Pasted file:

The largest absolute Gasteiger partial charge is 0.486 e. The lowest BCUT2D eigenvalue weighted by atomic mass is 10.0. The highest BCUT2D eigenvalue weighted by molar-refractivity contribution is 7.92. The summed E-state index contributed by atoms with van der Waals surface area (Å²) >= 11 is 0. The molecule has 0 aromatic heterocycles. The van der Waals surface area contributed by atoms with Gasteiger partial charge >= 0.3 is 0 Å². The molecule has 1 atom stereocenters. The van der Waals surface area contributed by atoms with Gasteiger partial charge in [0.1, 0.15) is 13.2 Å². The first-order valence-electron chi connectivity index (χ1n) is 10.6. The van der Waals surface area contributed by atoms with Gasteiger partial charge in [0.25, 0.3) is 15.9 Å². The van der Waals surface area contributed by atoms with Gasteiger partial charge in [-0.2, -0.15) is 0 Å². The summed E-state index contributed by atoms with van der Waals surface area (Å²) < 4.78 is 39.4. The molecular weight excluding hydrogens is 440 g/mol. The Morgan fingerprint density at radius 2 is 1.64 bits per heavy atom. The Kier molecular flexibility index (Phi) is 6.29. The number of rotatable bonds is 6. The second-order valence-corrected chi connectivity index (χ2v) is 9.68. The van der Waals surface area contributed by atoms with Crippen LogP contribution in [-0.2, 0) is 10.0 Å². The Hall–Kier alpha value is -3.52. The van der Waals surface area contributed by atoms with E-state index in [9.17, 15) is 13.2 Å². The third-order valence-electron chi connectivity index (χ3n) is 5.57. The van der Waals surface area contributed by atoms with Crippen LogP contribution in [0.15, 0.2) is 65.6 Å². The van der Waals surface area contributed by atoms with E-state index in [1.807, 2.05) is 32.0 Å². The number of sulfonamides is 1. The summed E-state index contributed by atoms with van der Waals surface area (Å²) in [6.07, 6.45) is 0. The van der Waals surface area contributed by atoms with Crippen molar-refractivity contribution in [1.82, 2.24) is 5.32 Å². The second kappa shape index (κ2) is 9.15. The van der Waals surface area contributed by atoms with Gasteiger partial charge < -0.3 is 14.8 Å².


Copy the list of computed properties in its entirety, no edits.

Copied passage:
The largest absolute Gasteiger partial charge is 0.486 e. The lowest BCUT2D eigenvalue weighted by atomic mass is 10.0. The highest BCUT2D eigenvalue weighted by molar-refractivity contribution is 7.92. The summed E-state index contributed by atoms with van der Waals surface area (Å²) >= 11 is 0. The molecule has 0 aromatic heterocycles. The van der Waals surface area contributed by atoms with Gasteiger partial charge >= 0.3 is 0 Å². The molecule has 1 atom stereocenters. The van der Waals surface area contributed by atoms with Gasteiger partial charge in [0.1, 0.15) is 13.2 Å². The first-order valence-electron chi connectivity index (χ1n) is 10.6. The van der Waals surface area contributed by atoms with Gasteiger partial charge in [0.25, 0.3) is 15.9 Å². The van der Waals surface area contributed by atoms with Gasteiger partial charge in [-0.2, -0.15) is 0 Å². The summed E-state index contributed by atoms with van der Waals surface area (Å²) < 4.78 is 39.4. The molecular weight excluding hydrogens is 440 g/mol. The Morgan fingerprint density at radius 2 is 1.64 bits per heavy atom. The Kier molecular flexibility index (Phi) is 6.29. The number of rotatable bonds is 6. The second-order valence-corrected chi connectivity index (χ2v) is 9.68. The van der Waals surface area contributed by atoms with Crippen LogP contribution in [-0.2, 0) is 10.0 Å². The Hall–Kier alpha value is -3.52. The van der Waals surface area contributed by atoms with E-state index in [9.17, 15) is 13.2 Å². The third-order valence-electron chi connectivity index (χ3n) is 5.57. The van der Waals surface area contributed by atoms with Crippen LogP contribution in [0.15, 0.2) is 65.6 Å². The van der Waals surface area contributed by atoms with E-state index in [1.807, 2.05) is 32.0 Å². The number of sulfonamides is 1. The summed E-state index contributed by atoms with van der Waals surface area (Å²) in [6.07, 6.45) is 0. The van der Waals surface area contributed by atoms with Crippen molar-refractivity contribution in [1.82, 2.24) is 5.32 Å². The second kappa shape index (κ2) is 9.15. The van der Waals surface area contributed by atoms with Gasteiger partial charge < -0.3 is 14.8 Å².